Ahead of the opening race of the 2014 World Triathlon Series, some of the sport’s top athletes met the press at the Cloud in Auckland on Friday afternoon. Here are some of the highlights of what Jonathan Brownlee, Gwen Jorgensen, Emma Moffatt, Charlotte McShane, Aaron Royle and Anne Haug had to say.
Jonathan Brownlee (GBR)
On his preparation and expectations for the Auckland race:
“I’ve been in New Zealand for about three weeks now and it’s my first Olympic distance triathlon here, I did a longer distance one but that is completely different, so it is really my first race. New Plymouth has been a good place to train, I’ve enjoyed it. It has perfect quite roads for training and great places to run. Obviously from England it’s a long long way, so I needed three weeks get over the time difference. I’m looking forward to racing here, it’s a good course here, I enjoyed racing here in 2012, I think it’s a pure triathlon course. The swim is tough and it’s an incredibly tough bike so that makes it interesting and I’m looking forward to racing.”
On the increasing speed of Mario Mola on the run:
“Has it got any faster? I don’t know, I’ll tell you on Sunday. But Mario is someone that since a junior, well he beat me at the Junior world championships in 2009, so he’s an incredible athlete and I know how good he is and how fast he is at running. So seeing him do well is not a shock to me. I kind of expected it. But the racing is fast and it always has been fast. In London at the Olympics Alaistair ran 28:50 or whatever he ran to become Olympic champion so it always has been fast. We’ll wait and see on Sunday if it’s moved on, if I’m two minutes behind then maybe it has moved on.”
Gwen Jorgensen (USA)
On her expectations for the Auckland race:
“It’s good to come out and have the first WTS, it will be good to start it. I had a good race in Mooloolaba but that was a sprint race, a World Cup, so coming here another step up in competition and of the distance so that will be nice and exciting. Training is going pretty well so I’m excited to go out there and test myself on this course, you can’t really hide there are some hills and it will be good to see where everyone is at.”
Anne Haug (GER)
On her recovery from a virus in Mooloolaba and her expectations:
“I’m feeling better now, I think I’m in a good shape, my preparation was a little bit different this year. I started very late in the season. I joined the army and had to do the army based training, so my training started in January this year so I’ve only had a couple of months of training. So I’m not 100% sure of my shape, the training that I’ve done was really good and I feel good so I’ll go out there and do my best and see what happens.”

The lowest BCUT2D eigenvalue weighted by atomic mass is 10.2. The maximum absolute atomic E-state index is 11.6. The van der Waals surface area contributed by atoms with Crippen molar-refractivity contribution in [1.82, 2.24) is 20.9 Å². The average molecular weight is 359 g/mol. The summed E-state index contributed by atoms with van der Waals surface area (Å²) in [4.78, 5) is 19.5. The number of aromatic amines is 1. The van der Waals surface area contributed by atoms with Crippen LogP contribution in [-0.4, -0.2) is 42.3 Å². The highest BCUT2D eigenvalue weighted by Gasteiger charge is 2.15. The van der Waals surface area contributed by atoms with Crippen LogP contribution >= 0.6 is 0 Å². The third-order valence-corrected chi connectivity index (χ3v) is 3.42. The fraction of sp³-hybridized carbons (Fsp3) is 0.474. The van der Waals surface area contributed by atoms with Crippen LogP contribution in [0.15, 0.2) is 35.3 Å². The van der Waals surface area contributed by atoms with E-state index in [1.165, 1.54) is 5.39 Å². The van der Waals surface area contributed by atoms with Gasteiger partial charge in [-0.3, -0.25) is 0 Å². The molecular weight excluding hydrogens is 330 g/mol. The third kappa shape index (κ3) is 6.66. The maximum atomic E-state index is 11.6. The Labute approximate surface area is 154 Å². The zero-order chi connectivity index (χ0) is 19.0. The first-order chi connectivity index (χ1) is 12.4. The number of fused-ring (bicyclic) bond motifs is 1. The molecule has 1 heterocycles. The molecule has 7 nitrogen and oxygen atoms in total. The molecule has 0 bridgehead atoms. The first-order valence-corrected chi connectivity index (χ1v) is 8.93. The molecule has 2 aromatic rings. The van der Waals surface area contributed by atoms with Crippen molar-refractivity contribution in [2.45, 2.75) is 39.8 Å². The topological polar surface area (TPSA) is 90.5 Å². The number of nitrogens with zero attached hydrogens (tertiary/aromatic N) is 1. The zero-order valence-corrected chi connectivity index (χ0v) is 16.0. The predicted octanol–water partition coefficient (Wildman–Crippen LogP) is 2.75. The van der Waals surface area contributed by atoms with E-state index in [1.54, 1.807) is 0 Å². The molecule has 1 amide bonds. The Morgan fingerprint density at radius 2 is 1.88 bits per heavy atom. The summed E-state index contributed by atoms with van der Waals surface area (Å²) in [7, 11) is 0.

Emma Moffatt (AUS)
On her preparations for the Auckland race:
“I started my year this year with the Geelong 70.3, so I did a bit of half-ironman training over our summer and I think that gave me pretty god endurance and a good base for the rest of the year. Like Gwen I also did Mooloolaba, didn’t go as fast as her, but the last few weeks I’ve been working on my speed knowing that this is going to be a pretty hard race and that most of the top girls are going to be here. So hopefully I’m in good form.”
On the course:
“I haven’t actually raced this course before so it’s all new to me, but I hear it’s quite hard and hilly but hopefully that does well for me.”
Charlotte McShane (AUS)
On stepping up from winning the Under23 world title in 2013 to the series in 2014:
“It’s a huge step up from being competitive as an U23 to being competitive as an elite, but I guess that’s my focus this year, trying to make that transition. I think it will take a few years to make it but this is going to be a good start.”
Aaron Royle (AUS)
On his history on the course, winning the U23 World Championship in Auckland in 2012:
“I do like coming to New Zealand because it’s been really kind to me here, I won my first race in New Zealand in Kinloch in 2011 and to win the U23 world title in 2012 brings back special memories coming back here. It’s difficult to go from U23 racing to elite, it’s not easy, the quality of competition is obviously a lot harder. But I enjoyed last year and I challenged myself against Jonny and his brother and Gomez. But this is another year and I’m looking forward to challenging myself again.”
How to watch
The women’s race will start at 12:10pm local time on Sunday, April 6, while the men open their WTS season later in the day at 3:40pm local time. Find international start times here. If you haven’t already, buy your season pass to watch the races live at triathlonlive.tv. You can also follow along live on twitter @worldtriathlon. Don’t forget to pick your podium with our new fantasy triathlon game TRIFECTA.
Photo courtesy of Scott Taylor
tagsemma moffatt jonathan brownlee anne haug auckland aaron royle gwen jorgensen world triathlon series charlotte mcshane
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